by Christopher Lloyd De Shield
Anybody expert on Belizean history think the following is plausible account of the history of Ambergris Caye's name?...I think I may have stumbled upon a more accurate etymology for Ambergris Caye. At least, I have a plausible alternative etymology to the current popular speculations.
Apparently there is some confusion as to how Ambergris Caye got its name.
What might be slightly misleading historians is the literal meaning of ‘Ambergris’: it is ‘a wax-like substance that originates as a secretion in the intestines of the sperm whale, found floating in tropical seas and used in perfume manufacture’. (or in [slightly inaccurate] layman’s terms: ‘[sperm]whale vomit’) Why name an island after whale vomit? because it is/was very valuable:
All the historical writeups on San Pedro and Amergris Caye I browsed give something similar to this account:
“In the 1600s British pirates roaming the Caribbean found a little haven, discretely tucked inside a great barrier reef. It is believed that the pirates used Ambergris Caye as a safehaven to hide-out and stash their valuables.” The Bacalar Channel was dredged either by these same pirates (or much earlier by the Maya who first lived there) “to facilitate the transportation of their treasures to mainland Belize. It is during this period that Ambergris Caye supposedly got its name.”
So far so good, but this is where historians are mislead:
Because ambergris was a valuable substance for perfumers back in the day (today they use synthetic alternatives) you could make a quick fortune harvesting the stuff from shorelines if and when it washed up (something like natural ‘sea lotto’ in the colonial-era). So pirates and bucanneers, who are by definition interested in treasure, would no doubt value the stuff. The implication is that their interest was such that they would perhaps name islands after it.
Here is a sample representative write-up from another website:
“Ambergris, being a very lightweight material, will float and thus washes up on beaches. Large quantities of ambergris *may* have washed up on the shores of Ambergris Caye before intense whaling of the-1800's and early 190O's decimated the sperm whale populations. Interestingly, the Bahamas also include an island named Ambergris Caye.”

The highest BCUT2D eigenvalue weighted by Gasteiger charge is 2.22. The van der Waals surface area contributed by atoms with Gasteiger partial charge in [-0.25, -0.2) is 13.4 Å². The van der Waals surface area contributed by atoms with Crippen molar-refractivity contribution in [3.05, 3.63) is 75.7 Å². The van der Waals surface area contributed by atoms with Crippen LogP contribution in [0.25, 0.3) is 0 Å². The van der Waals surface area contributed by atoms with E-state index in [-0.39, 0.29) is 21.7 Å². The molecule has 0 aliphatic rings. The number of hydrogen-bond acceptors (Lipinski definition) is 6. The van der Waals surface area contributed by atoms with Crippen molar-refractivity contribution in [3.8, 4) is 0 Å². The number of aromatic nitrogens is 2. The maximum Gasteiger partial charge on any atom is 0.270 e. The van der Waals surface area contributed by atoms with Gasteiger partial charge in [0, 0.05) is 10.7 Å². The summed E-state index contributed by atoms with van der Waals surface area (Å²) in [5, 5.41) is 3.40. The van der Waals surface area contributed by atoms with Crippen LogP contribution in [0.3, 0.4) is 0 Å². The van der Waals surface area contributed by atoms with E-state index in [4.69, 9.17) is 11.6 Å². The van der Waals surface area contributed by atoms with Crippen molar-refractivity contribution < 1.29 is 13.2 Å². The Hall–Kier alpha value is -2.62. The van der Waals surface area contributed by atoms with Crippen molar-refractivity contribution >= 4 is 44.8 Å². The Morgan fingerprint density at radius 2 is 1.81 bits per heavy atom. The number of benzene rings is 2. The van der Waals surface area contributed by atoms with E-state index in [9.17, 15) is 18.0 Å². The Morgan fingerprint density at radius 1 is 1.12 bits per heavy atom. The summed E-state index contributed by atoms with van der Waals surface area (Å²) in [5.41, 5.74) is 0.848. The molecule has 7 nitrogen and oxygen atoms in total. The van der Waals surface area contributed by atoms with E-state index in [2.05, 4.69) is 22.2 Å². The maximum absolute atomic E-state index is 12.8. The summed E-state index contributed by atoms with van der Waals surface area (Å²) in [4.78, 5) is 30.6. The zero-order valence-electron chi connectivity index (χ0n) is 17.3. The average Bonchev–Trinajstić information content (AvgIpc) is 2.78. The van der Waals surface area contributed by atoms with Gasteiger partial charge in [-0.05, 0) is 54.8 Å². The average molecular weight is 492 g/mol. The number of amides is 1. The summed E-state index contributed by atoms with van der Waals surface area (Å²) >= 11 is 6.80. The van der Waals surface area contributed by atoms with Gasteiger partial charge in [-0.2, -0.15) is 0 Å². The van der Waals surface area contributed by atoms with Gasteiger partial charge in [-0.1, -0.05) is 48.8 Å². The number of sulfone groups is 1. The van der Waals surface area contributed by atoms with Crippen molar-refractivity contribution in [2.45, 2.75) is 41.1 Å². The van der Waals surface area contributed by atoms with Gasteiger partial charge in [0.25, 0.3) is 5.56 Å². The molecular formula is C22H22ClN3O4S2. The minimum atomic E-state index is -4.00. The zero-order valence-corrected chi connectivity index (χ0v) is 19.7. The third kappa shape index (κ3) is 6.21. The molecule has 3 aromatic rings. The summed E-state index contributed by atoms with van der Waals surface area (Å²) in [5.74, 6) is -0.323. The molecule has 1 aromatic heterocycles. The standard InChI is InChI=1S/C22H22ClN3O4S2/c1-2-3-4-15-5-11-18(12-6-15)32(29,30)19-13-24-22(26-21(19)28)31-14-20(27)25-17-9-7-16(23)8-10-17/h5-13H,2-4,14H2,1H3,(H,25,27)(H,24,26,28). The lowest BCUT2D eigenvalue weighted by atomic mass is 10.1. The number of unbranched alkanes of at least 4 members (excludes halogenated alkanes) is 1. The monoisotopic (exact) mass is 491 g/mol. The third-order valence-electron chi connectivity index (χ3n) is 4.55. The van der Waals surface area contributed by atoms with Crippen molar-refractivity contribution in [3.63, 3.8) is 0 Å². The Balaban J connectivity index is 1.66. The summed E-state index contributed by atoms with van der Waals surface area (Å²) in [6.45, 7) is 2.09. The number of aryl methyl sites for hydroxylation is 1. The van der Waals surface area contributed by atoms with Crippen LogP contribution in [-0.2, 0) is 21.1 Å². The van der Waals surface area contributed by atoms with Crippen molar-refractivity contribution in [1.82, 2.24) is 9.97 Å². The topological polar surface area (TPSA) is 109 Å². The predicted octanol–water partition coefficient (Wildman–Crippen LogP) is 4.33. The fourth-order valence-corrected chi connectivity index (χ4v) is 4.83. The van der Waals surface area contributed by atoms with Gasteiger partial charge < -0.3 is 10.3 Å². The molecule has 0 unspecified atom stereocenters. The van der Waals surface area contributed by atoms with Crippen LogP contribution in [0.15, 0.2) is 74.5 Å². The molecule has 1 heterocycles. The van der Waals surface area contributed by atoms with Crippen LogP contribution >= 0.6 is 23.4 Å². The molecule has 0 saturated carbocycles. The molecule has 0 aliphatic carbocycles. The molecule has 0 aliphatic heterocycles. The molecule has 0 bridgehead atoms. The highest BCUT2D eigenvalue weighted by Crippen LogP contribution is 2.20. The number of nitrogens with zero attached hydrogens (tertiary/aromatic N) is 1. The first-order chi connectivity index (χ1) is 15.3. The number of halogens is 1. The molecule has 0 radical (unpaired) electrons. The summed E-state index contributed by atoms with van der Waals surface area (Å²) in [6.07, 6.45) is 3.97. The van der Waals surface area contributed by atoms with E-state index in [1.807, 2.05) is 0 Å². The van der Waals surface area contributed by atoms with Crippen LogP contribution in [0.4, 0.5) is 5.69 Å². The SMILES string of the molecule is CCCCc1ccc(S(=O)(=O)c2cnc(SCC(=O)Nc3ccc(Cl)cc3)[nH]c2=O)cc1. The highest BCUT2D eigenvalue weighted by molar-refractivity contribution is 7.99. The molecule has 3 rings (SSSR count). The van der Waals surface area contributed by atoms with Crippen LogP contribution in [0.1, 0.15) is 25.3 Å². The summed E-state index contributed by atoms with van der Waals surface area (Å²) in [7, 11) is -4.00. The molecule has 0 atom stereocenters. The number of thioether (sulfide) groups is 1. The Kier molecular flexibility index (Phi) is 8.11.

The writer includes the word “may” because this is retrospect speculation.
While this is still a plausible account, the problem with this is that (as I understand it) ambergris is rarely found in any significant quantities washed up on shorelines (hence its value). It is thus a stretch to say that washed-up ambergris is *the* reason the caye is so named.
Historians, preoccupied with the literal definition of the word ‘ambergris’ and the substance's historical use, I submit, are overlooking alternative metaphorical, literary or allusive and figurative usages of the word.
I happened to stumble across such an allusive use of the word while reading a short late 18th-Century literary sketch, set in Jamaica, by a French-born cosmopolitan writer (and farmer-philospher) J. Hector St. John de Crèvecoeur.
The relevant passage reads (in the original lightly-edited spelling and syntax):
“Here however dwells men who finds in this appearent Havock of Nature their Greatest sécurity, their shoals serves them, as the most Impenetrable Bulwarks, & ye Mis-fortunes of ship-wretk’d vessels often affords them a Harvest which they Industriously gather by diving—.. Yet they are far from being Pyrates, they only recover what Nature has sunk, thus the largest Ambergrease is found after a Great Storm.—..” (Crèvecoeur "Sketches of Jamaica and Bermudas and other Subjects" 1773)
The word Crèvecoeur uses is ‘ambergrease’ which is a 17th-Century variant spelling of the word (according to the OED). But what is significant about this is *how* he uses it:
What Crèvecoeur’s account demonstrates is that, at least in the 18th Century, ‘ambergris’ had a metaphorical and allusive meaning that might be rendered literally as “serendipitous bounty” (or, more colloquially, ‘sea lotto’).
Ambergris is literally that substance found in whale vomit, but the word was also used to refer to any treasure obtained from the sea, including items from natural shipwrecks. What backs up this account, is the fact of so many shipwrecks off of Ambergris caye. Of course the island would be a great source of "ambergris" — the reef made navigation very precarious and shipwrecked merchant ships would provide free treasure for the observant and industrious salvager!